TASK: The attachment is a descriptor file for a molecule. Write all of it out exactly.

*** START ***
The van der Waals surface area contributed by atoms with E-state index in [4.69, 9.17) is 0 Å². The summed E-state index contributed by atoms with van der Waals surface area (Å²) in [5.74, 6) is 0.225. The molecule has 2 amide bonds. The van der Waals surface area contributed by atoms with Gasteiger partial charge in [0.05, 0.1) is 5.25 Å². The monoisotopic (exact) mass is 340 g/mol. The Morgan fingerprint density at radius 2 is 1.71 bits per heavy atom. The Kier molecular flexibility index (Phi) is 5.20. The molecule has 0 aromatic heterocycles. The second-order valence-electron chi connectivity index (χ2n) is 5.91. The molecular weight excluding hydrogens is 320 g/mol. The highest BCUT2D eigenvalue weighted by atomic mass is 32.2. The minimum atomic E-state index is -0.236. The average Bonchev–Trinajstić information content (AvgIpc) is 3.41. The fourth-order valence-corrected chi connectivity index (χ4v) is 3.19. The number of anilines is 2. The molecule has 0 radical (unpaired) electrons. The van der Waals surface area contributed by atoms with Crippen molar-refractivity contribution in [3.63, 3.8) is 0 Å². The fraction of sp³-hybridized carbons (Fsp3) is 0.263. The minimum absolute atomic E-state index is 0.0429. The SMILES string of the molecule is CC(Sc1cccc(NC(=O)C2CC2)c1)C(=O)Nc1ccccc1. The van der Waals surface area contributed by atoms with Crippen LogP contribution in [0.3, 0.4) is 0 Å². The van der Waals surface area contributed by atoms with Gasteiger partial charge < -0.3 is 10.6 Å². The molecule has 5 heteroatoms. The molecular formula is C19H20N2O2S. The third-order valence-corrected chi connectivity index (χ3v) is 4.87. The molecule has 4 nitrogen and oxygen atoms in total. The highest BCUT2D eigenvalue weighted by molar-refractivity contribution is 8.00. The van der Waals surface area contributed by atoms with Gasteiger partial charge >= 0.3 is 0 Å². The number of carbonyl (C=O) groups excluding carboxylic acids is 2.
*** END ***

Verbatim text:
The van der Waals surface area contributed by atoms with E-state index in [4.69, 9.17) is 0 Å². The summed E-state index contributed by atoms with van der Waals surface area (Å²) in [5.74, 6) is 0.225. The molecule has 2 amide bonds. The van der Waals surface area contributed by atoms with Gasteiger partial charge in [0.05, 0.1) is 5.25 Å². The monoisotopic (exact) mass is 340 g/mol. The Morgan fingerprint density at radius 2 is 1.71 bits per heavy atom. The Kier molecular flexibility index (Phi) is 5.20. The molecule has 0 aromatic heterocycles. The second-order valence-electron chi connectivity index (χ2n) is 5.91. The molecular weight excluding hydrogens is 320 g/mol. The highest BCUT2D eigenvalue weighted by atomic mass is 32.2. The minimum atomic E-state index is -0.236. The average Bonchev–Trinajstić information content (AvgIpc) is 3.41. The fourth-order valence-corrected chi connectivity index (χ4v) is 3.19. The number of anilines is 2. The molecule has 0 radical (unpaired) electrons. The van der Waals surface area contributed by atoms with Crippen molar-refractivity contribution in [3.63, 3.8) is 0 Å². The fraction of sp³-hybridized carbons (Fsp3) is 0.263. The minimum absolute atomic E-state index is 0.0429. The SMILES string of the molecule is CC(Sc1cccc(NC(=O)C2CC2)c1)C(=O)Nc1ccccc1. The van der Waals surface area contributed by atoms with Crippen LogP contribution in [0.3, 0.4) is 0 Å². The van der Waals surface area contributed by atoms with Gasteiger partial charge < -0.3 is 10.6 Å². The molecule has 5 heteroatoms. The molecular formula is C19H20N2O2S. The third-order valence-corrected chi connectivity index (χ3v) is 4.87. The molecule has 4 nitrogen and oxygen atoms in total. The highest BCUT2D eigenvalue weighted by molar-refractivity contribution is 8.00. The van der Waals surface area contributed by atoms with Gasteiger partial charge >= 0.3 is 0 Å². The number of carbonyl (C=O) groups excluding carboxylic acids is 2.